While primarily working alone (playing all instruments, writing, mixing), outside of drums and mastering, I would imagine it being quite a different experience than working with band members of your own band. I think these are the reasons that all the types of little moments I described above become even more extra special memories, as they really attach to the records I make.

 

Transcription for MakeWeirdMusic.com

Screen capture of video by Anthony Garone (MakeWeirdMusic.com), interviewing Teddy Kumpel.

History and Background

I became a fan of MakeWeirdMusic.com ever since I first watched the site’s video interviews with Mike Keneally and Steve Vai. The interviews revolve around the musician’s upbringing, their philosophies in their work – be it compositions or performance, and various interesting things they have done in their careers, (that you may or may not know about,) to get to where they are. If you ever watched the video interviews, you can really tell the amount of dedication and effort that go into each one of them. The interviews are always conducted in a way that the guest is always relaxed and feels comfortable sharing what “makes them tick” in the most honest and detailed manner. The video, lighting, multiple-camera editing/ captures, transcriptions, preparations, logistics and website management that all go into each interview really show the love that site-owner Anthony Garone puts in. (Anthony also interned at Steve Vai’s studio growing up and is quite an awesome composer in his own right.)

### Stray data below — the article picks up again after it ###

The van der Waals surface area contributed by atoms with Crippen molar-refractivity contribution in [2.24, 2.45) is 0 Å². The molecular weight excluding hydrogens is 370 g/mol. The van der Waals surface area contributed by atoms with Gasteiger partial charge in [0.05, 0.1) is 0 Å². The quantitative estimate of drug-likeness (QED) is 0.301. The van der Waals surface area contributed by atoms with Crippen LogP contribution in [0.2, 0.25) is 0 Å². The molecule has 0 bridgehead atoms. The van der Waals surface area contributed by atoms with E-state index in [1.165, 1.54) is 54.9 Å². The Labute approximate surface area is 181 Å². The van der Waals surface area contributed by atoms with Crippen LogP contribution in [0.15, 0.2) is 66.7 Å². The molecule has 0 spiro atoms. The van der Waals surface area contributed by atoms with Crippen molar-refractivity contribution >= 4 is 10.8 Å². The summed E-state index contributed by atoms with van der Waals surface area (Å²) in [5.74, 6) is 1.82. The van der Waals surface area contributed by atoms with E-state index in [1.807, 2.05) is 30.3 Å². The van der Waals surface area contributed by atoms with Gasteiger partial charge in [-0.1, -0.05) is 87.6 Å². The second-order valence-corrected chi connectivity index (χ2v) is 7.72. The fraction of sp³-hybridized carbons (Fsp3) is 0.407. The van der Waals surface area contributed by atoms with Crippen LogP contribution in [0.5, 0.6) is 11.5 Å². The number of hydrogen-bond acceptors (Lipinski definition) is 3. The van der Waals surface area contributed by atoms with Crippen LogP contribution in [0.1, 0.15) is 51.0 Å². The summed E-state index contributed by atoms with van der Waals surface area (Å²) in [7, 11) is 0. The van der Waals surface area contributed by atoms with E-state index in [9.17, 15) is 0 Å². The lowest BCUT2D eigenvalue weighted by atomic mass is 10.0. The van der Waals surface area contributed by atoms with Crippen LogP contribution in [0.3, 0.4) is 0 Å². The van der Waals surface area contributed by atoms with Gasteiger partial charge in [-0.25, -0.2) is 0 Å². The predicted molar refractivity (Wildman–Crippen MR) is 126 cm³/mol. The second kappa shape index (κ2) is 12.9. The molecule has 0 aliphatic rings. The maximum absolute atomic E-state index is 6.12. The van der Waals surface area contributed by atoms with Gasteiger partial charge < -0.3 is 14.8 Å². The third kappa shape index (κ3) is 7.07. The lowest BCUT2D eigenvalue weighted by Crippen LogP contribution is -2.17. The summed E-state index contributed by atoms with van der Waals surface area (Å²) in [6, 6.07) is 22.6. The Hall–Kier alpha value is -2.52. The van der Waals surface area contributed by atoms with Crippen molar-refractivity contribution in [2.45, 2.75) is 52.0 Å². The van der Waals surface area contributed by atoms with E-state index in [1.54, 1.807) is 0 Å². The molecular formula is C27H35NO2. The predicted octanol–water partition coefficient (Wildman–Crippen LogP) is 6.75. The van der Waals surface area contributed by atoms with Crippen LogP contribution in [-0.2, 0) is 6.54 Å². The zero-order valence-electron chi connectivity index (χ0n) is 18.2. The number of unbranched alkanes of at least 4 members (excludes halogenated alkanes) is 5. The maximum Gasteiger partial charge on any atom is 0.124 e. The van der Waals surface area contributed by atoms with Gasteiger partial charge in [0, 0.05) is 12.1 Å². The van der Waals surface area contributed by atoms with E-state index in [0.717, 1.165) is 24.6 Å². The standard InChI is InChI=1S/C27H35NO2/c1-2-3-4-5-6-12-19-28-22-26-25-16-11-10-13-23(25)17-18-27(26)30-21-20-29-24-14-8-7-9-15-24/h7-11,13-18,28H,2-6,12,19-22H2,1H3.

From Anthony’s website:

What is “Weird Music?”

“Weird music” doesn’t have to be unenjoyable, but it should be interesting! Radiohead is very popular and very weird. Dirty Loops does virtuosic covers of Justin Bieber and Britney Spears music. Avishai Cohen makes music that even my wife can enjoy. Being “weird” should indicate an effort to go against the grain a little bit and express your individuality.

How I got involved

I reached out to Anthony couple of weeks ago asking if there’s anything I could do to help out. I got to help transcribe the Teddy Kumpel interview, which you can check out here. If you prefer to watch the video, you can find that here too. It was a really fun interview to listen to and there were some really cool quotes. Teddy’s response to the final question where Anthony asks about being “weird” and finding one’s own voice was fantastic.

Hopefully I’ll get to continue to help the site in the future. Anthony’s always looking for more help (be it labor, finance, sponsor support, publicity, or anything else you can think of). So if you enjoy the content as much as I do, reach out to him. But most importantly, please help spread the word about the website!!